The American Hospital Association and other sponsors of the National Resident Matching Program challenged their alleged culpability in an antitrust case against the match program and the court's jurisdiction to hear the case.
The lawsuit was filed in May in U.S. District Court in Washington by four former resident physicians on behalf of 200,000 current and former residents. It alleges the program, its sponsors and participating hospitals illegally restrained competition in violation of the Sherman Antitrust Act.
Defendants include 29 teaching hospitals, the match program and its sponsors -- the AHA, Accreditation Council for Graduate Medical Education, American Board of Medical Specialties, American Medical Association, Association of American Medical Colleges and Council of Medical Specialty Societies.
According to the lawsuit, the program, its sponsors and participating hospitals collude to depress wages by exchanging salary information and assigning resident doctors to a single, mandatory employment position. With no competition, residents must accept wages averaging $10 per hour for workweeks ranging from 60 to 100 hours, the lawsuit says. It seeks both monetary damages and an end to the allegedly illegal practices.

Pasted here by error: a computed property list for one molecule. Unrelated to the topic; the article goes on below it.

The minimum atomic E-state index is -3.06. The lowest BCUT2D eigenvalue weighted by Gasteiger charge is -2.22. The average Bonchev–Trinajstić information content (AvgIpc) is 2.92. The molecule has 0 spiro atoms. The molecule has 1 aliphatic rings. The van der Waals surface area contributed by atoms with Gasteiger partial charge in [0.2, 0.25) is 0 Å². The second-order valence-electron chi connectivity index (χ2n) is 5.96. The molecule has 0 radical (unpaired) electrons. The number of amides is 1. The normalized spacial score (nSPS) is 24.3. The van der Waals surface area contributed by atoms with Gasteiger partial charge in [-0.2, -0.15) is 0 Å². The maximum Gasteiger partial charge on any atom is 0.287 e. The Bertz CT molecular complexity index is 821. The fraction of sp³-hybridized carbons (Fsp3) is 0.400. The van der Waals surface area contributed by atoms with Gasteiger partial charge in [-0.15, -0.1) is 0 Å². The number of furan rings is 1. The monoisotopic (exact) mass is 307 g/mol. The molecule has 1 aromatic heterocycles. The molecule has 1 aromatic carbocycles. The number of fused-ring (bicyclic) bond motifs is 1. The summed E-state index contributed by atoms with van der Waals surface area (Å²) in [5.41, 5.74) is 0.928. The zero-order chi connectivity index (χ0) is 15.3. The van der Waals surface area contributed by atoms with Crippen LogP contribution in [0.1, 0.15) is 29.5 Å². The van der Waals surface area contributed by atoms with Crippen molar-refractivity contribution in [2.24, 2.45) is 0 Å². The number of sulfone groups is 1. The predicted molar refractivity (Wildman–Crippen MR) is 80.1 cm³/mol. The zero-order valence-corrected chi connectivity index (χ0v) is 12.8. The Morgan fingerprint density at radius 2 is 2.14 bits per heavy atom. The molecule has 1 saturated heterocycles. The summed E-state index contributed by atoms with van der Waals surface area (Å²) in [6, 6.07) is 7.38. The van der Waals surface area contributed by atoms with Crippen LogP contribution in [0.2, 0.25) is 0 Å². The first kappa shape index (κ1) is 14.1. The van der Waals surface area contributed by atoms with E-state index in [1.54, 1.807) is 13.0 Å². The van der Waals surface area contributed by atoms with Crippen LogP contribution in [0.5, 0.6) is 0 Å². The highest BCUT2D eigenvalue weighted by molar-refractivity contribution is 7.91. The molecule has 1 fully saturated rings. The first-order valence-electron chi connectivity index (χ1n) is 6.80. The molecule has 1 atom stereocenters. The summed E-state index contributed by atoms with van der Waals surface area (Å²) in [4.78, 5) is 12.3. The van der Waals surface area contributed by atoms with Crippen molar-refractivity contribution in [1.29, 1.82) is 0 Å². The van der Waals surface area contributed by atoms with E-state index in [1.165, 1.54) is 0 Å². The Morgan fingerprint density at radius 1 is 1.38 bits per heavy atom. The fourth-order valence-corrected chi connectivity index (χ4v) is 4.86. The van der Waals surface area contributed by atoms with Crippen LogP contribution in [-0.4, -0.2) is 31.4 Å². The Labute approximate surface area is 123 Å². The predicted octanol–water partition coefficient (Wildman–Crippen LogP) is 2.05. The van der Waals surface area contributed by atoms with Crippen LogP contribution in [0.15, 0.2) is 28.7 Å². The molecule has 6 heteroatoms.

The match program would rather take the matter to arbitration, which is cheaper than lawsuits and faster for all parties, said Thomas Campbell , an attorney for the program, of the Chicago office of Gardner, Carton & Douglas. It is seeking both dismissal of the suit and an order for arbitration. All residents enrolling in the match program sign an agreement to submit disputes to arbitration, Campbell said.
Meanwhile, the AHA, the AAMC and other program sponsors told the court they aren't appropriate targets for the lawsuit because it doesn't allege specific wrongdoing by the organizations. The defendants were required to respond to the suit by Sept. 9 and a judge will rule on the motions after the plaintiff physicians have responded, AHA Corporate Counsel James Henderson said.
Gregg Levy, an attorney with the Washington office of Covington & Burling, represents 16 of the teaching hospitals with graduate residency programs. Levy said the hospitals contend they are not in the court's jurisdiction because they don't do business in the District of Columbia and don't have offices or employees there.
At deadline, attorneys for the physicians could not be reached for comment.